+\begin{quote}
+\isa{{\isadigit{1}}{\isaliteral{2E}{\isachardot}}\ \ {\isaliteral{5C3C646F74733E}{\isasymdots}}\ \ {\isaliteral{5C3C4C6F6E6772696768746172726F773E}{\isasymLongrightarrow}}\ A}\\
+\isa{{\isadigit{2}}{\isaliteral{2E}{\isachardot}}\ \ {\isaliteral{5C3C646F74733E}{\isasymdots}}\ \ {\isaliteral{5C3C4C6F6E6772696768746172726F773E}{\isasymLongrightarrow}}\ B}
+\end{quote}
+In general, the application of a rule \isa{{\isaliteral{5C3C6C6272616B6B3E}{\isasymlbrakk}}\ A\isaliteral{5C3C5E697375623E}{}\isactrlisub {\isadigit{1}}{\isaliteral{3B}{\isacharsemicolon}}\ {\isaliteral{5C3C646F74733E}{\isasymdots}}{\isaliteral{3B}{\isacharsemicolon}}\ A\isaliteral{5C3C5E697375623E}{}\isactrlisub n\ {\isaliteral{5C3C726272616B6B3E}{\isasymrbrakk}}\ {\isaliteral{5C3C4C6F6E6772696768746172726F773E}{\isasymLongrightarrow}}\ A}
+to a subgoal \mbox{\isa{{\isaliteral{5C3C646F74733E}{\isasymdots}}\ {\isaliteral{5C3C4C6F6E6772696768746172726F773E}{\isasymLongrightarrow}}\ C}} proceeds in two steps:
+\begin{enumerate}
+\item
+Unify \isa{A} and \isa{C}, thus instantiating the unknowns in the rule.
+\item
+Replace the subgoal \isa{C} with \isa{n} new subgoals \isa{A\isaliteral{5C3C5E697375623E}{}\isactrlisub {\isadigit{1}}} to \isa{A\isaliteral{5C3C5E697375623E}{}\isactrlisub n}.
+\end{enumerate}
+This is the command to apply rule \isa{xyz}:
+\begin{quote}
+\isacom{apply}\isa{{\isaliteral{28}{\isacharparenleft}}rule\ xyz{\isaliteral{29}{\isacharparenright}}}
+\end{quote}
+This is also called \concept{backchaining} with rule \isa{xyz}.
+
+\subsubsection{Introduction rules}
+
+Conjunction introduction (\isa{conjI}) is one example of a whole
+class of rules known as \concept{introduction rules}. They explain under which
+premises some logical construct can be introduced. Here are some further
+useful introduction rules:
+\[
+\inferrule*[right=\mbox{\isa{impI}}]{\mbox{\isa{{\isaliteral{3F}{\isacharquery}}P\ {\isaliteral{5C3C4C6F6E6772696768746172726F773E}{\isasymLongrightarrow}}\ {\isaliteral{3F}{\isacharquery}}Q}}}{\mbox{\isa{{\isaliteral{3F}{\isacharquery}}P\ {\isaliteral{5C3C6C6F6E6772696768746172726F773E}{\isasymlongrightarrow}}\ {\isaliteral{3F}{\isacharquery}}Q}}}
+\qquad
+\inferrule*[right=\mbox{\isa{allI}}]{\mbox{\isa{{\isaliteral{5C3C416E643E}{\isasymAnd}}x{\isaliteral{2E}{\isachardot}}\ {\isaliteral{3F}{\isacharquery}}P\ x}}}{\mbox{\isa{{\isaliteral{5C3C666F72616C6C3E}{\isasymforall}}x{\isaliteral{2E}{\isachardot}}\ {\isaliteral{3F}{\isacharquery}}P\ x}}}
+\]
+\[
+\inferrule*[right=\mbox{\isa{iffI}}]{\mbox{\isa{{\isaliteral{3F}{\isacharquery}}P\ {\isaliteral{5C3C4C6F6E6772696768746172726F773E}{\isasymLongrightarrow}}\ {\isaliteral{3F}{\isacharquery}}Q}} \\ \mbox{\isa{{\isaliteral{3F}{\isacharquery}}Q\ {\isaliteral{5C3C4C6F6E6772696768746172726F773E}{\isasymLongrightarrow}}\ {\isaliteral{3F}{\isacharquery}}P}}}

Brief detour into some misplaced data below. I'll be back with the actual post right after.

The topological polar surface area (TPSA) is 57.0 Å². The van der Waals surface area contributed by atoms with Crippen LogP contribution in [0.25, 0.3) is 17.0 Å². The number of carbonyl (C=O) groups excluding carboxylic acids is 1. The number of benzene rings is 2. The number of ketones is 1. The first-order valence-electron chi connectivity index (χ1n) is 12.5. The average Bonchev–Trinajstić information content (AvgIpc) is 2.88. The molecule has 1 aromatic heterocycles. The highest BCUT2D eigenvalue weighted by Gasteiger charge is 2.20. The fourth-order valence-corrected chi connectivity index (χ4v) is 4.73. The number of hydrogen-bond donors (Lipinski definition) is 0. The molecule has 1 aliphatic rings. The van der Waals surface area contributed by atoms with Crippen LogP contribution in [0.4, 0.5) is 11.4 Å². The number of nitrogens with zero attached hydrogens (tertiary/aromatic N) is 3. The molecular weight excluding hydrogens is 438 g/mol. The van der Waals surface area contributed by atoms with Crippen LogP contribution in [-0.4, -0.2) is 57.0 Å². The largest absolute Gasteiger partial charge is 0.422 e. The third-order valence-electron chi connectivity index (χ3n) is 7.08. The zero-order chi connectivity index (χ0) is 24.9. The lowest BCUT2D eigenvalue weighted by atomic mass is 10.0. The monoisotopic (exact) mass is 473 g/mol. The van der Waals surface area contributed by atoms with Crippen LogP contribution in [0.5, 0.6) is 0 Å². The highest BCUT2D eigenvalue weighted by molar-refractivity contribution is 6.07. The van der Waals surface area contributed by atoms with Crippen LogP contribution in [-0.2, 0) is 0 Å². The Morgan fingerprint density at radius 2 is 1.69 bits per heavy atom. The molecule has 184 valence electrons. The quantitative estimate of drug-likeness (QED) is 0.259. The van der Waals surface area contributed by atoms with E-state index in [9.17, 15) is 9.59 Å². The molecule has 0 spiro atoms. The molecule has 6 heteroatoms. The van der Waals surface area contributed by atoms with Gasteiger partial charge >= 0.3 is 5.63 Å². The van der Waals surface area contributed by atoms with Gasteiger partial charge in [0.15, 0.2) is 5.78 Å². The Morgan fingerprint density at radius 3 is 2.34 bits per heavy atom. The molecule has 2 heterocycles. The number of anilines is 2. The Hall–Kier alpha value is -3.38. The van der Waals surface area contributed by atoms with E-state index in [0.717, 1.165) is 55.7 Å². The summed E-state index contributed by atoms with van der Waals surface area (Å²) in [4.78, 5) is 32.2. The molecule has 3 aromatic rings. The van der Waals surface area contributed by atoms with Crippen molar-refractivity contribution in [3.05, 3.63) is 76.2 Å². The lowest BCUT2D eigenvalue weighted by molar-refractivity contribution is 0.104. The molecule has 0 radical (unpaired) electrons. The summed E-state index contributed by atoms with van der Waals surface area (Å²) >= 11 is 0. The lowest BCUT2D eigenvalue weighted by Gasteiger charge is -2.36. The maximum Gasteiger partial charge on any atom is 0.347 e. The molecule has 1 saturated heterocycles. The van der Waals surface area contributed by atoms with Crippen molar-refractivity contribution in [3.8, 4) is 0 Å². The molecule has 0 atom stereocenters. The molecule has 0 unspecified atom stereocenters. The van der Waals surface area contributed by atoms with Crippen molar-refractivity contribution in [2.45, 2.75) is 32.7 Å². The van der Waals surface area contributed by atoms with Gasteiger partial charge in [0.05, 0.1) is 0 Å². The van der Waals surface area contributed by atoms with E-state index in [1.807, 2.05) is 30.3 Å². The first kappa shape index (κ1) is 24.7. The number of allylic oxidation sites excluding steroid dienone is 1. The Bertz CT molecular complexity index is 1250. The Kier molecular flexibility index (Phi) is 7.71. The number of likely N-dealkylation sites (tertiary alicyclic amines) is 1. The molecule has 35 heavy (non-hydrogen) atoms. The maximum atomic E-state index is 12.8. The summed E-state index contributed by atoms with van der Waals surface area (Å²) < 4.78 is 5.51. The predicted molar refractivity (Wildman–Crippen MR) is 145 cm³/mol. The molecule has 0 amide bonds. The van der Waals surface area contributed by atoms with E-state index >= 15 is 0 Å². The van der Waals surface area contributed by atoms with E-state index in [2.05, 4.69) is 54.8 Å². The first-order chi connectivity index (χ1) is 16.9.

+  {\mbox{\isa{{\isaliteral{3F}{\isacharquery}}P\ {\isaliteral{3D}{\isacharequal}}\ {\isaliteral{3F}{\isacharquery}}Q}}}
+\]
+These rules are part of the logical system of \concept{natural deduction}
+(e.g.\ \cite{HuthRyan}). Although we intentionally de-emphasize the basic rules
+of logic in favour of automatic proof methods that allow you to take bigger
+steps, these rules are helpful in locating where and why automation fails.
+When applied backwards, these rules decompose the goal:
+\begin{itemize}
+\item \isa{conjI} and \isa{iffI} split the goal into two subgoals,
+\item \isa{impI} moves the left-hand side of a HOL implication into the list of assumptions,
+\item and \isa{allI} removes a \isa{{\isaliteral{5C3C666F72616C6C3E}{\isasymforall}}} by turning the quantified variable into a fixed local variable of the subgoal.
+\end{itemize}
+Isabelle knows about these and a number of other introduction rules.
+The command
+\begin{quote}
+\isacom{apply} \isa{rule}
+\end{quote}
+automatically selects the appropriate rule for the current subgoal.
+
+You can also turn your own theorems into introduction rules by giving them
+them \isa{intro} attribute, analogous to the \isa{simp} attribute.  In
+that case \isa{blast}, \isa{fastforce} and (to a limited extent) \isa{auto} will automatically backchain with those theorems. The \isa{intro}
+attribute should be used with care because it increases the search space and
+can lead to nontermination.  Sometimes it is better to use it only in a
+particular calls of \isa{blast} and friends. For example,
+\isa{le{\isaliteral{5F}{\isacharunderscore}}trans}, transitivity of \isa{{\isaliteral{5C3C6C653E}{\isasymle}}} on type \isa{nat},
+is not an introduction rule by default because of the disastrous effect
+on the search space, but can be useful in specific situations:%
+\end{isamarkuptext}%
+\isamarkuptrue%
+\isacommand{lemma}\isamarkupfalse%
+\ {\isaliteral{22}{\isachardoublequoteopen}}{\isaliteral{5C3C6C6272616B6B3E}{\isasymlbrakk}}\ {\isaliteral{28}{\isacharparenleft}}a{\isaliteral{3A}{\isacharcolon}}{\isaliteral{3A}{\isacharcolon}}nat{\isaliteral{29}{\isacharparenright}}\ {\isaliteral{5C3C6C653E}{\isasymle}}\ b{\isaliteral{3B}{\isacharsemicolon}}\ b\ {\isaliteral{5C3C6C653E}{\isasymle}}\ c{\isaliteral{3B}{\isacharsemicolon}}\ c\ {\isaliteral{5C3C6C653E}{\isasymle}}\ d{\isaliteral{3B}{\isacharsemicolon}}\ d\ {\isaliteral{5C3C6C653E}{\isasymle}}\ e\ {\isaliteral{5C3C726272616B6B3E}{\isasymrbrakk}}\ {\isaliteral{5C3C4C6F6E6772696768746172726F773E}{\isasymLongrightarrow}}\ a\ {\isaliteral{5C3C6C653E}{\isasymle}}\ e{\isaliteral{22}{\isachardoublequoteclose}}\isanewline
+%
+\isadelimproof
+%
+\endisadelimproof
+%
+\isatagproof
+\isacommand{by}\isamarkupfalse%
+{\isaliteral{28}{\isacharparenleft}}blast\ intro{\isaliteral{3A}{\isacharcolon}}\ le{\isaliteral{5F}{\isacharunderscore}}trans{\isaliteral{29}{\isacharparenright}}%
+\endisatagproof
+{\isafoldproof}%
+%
+\isadelimproof
+%
+\endisadelimproof
+%
+\begin{isamarkuptext}%